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Value, Class and Discovery at Lidl

Wow! Lovely choices from Iberia in the new Lidl Wine Tour analysed and assessed here.

Every couple of months, Lidl institute a “Wine Tour” promotion – usually with a central theme – containing a parcel of thirty or so wines that are only available while stocks last. 

A new “Tour” started last week, featuring wines from Spain and Portugal within a £4.99 to £8.99 price range. 

Lidl’s January Wine Tours can sometimes be a bit of an ante-climax but this one is anything but – with an amalgamation of well-tried yet impressive grape varieties and a few surprises that work equally well; you have done a  good job guys!    

Having tasted most of the high scoring wines from this Wine Tour, here are my top picks.  

An unusual white 

While many drinkers are making the step up from the light, carbonated blends of Portugal’s Vinho Verde to, for example, the region’s excellent alvarinho, few take a further step onto varieties like avesso. 

So, do take the opportunity presented by 2019 Encostas de Caíz Avesso Vinho Verde (£6.49 and 12.5% abv) to do so and, as a consequence, relish the wine’s textured but smooth peach and quince flavours and the savoury edge and mild but discernible acidity that accompany them. 

A welcome return 

I praised this guy when it appeared last May, and time has done nothing to dim the appeal of this excellent example from the border country between Galicia and Northern Portugal. 

It perfectly illustrates why the godello grape shines so brightly. 

Rounded with real freshness, 2019 CEO Godello Monterrei (£8.49 at Lidl and 12.5%) offers zesty apple, white plum and peach flavours with good grapefruit acidity and a long (vaguely saline) finish.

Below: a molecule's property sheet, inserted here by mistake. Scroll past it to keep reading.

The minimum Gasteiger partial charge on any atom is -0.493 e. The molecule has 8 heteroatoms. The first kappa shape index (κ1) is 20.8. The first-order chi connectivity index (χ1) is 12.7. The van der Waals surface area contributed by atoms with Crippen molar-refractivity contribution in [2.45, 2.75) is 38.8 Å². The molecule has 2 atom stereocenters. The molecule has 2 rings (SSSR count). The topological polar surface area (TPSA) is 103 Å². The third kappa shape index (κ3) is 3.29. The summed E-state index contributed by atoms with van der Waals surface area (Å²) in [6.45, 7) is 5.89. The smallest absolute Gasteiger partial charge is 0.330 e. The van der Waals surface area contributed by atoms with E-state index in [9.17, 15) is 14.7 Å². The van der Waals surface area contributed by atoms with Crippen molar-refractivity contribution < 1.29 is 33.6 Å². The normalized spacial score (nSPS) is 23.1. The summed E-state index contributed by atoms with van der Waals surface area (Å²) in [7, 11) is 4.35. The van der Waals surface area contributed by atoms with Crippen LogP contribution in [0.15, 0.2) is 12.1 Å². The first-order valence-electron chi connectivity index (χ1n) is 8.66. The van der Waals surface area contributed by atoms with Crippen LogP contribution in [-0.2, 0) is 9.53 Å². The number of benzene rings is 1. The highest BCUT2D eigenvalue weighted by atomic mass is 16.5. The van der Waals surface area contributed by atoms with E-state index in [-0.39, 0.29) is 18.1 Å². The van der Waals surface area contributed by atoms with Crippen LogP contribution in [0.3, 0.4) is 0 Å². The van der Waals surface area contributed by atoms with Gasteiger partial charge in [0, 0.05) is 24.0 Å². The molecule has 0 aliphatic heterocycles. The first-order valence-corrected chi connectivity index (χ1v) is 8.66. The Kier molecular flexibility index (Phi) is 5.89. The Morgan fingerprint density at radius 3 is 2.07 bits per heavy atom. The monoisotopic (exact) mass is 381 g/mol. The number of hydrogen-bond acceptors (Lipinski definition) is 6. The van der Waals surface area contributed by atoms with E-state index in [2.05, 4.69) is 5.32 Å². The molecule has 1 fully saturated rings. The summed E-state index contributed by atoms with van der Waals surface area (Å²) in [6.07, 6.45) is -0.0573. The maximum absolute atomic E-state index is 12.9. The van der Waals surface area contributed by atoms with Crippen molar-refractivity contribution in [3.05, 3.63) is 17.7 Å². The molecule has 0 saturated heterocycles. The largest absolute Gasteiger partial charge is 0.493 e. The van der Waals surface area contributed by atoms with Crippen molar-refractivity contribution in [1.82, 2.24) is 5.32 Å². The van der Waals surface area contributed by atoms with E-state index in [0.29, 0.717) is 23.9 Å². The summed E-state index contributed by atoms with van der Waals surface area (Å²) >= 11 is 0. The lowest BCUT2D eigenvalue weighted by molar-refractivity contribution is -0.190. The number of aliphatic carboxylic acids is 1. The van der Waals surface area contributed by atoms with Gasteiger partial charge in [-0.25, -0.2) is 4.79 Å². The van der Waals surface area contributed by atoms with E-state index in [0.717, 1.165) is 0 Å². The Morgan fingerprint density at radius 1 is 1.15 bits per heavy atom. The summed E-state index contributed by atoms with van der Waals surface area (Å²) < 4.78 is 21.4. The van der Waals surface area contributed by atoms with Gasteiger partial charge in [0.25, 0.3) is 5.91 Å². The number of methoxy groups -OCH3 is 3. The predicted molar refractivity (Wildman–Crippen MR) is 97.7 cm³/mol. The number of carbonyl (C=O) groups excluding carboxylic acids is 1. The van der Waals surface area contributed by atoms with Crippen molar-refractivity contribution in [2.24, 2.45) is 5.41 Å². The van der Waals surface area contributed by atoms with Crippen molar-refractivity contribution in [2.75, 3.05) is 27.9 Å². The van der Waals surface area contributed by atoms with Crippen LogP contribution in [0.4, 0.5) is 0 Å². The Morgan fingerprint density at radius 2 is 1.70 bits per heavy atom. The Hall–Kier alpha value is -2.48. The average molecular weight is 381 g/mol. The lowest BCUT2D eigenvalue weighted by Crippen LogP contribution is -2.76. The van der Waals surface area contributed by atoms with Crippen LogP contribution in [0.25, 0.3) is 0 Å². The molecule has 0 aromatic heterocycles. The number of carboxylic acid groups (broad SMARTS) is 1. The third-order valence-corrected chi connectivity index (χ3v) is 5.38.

Definitely not out of season 

When it provides a good food match (as this blend led – I think – by touriga nacional does), there is nothing wrong with winter-time rosé and this example is versatile enough to be an aperitif or drink-anytime option too.  

Pale with engaging floral aromas, 2019 Cabriz Dão Colheita Selecionada (£6.99 and 12.5%) also has strawberry and red currant flavours supported by pithy orange “starburst” acidity with hints of chocolate and aniseed buried inside its appreciable depth.   

Onto the reds 

Mourvedre is probably best known by that (French) name but back in its Spanish homeland (where it is called Monastrell) it is now producing breath-taking wines and does so as a solo performer rather than as part of a blend as is often the case in France’s Rhone Valley. 

One of the best inexpensive examples I have encountered recently is the aromatic and dark 2019 Eje Monastrell (£7.49 and 14%) from Alicante with its bright loganberry and cherry backbone, good acidity, suggestions of cocoa, sage and sweetish spices but only minimal tannin.      

Head North West next 

While the world acclaims Rioja, many in Spain actually prefer the intensity and acidic verve that characterise the wines of Ribera del Duero (despite both regions being large-scale tempranillo users) and here is a good illustration of why Ribera might get the nod. 

Even though this is one of the dearest wines in this promotion, make sure you snap up a bottle or three of the inky coloured but floral 2015 Hachon Ribera del Duero Reserva (£8.99 and 14%) where ripe and well-defined cherry and blackberry fruit combines harmoniously with good acidity, clove, mint and milk chocolate elements, firm tannin and just a hint of sweetness.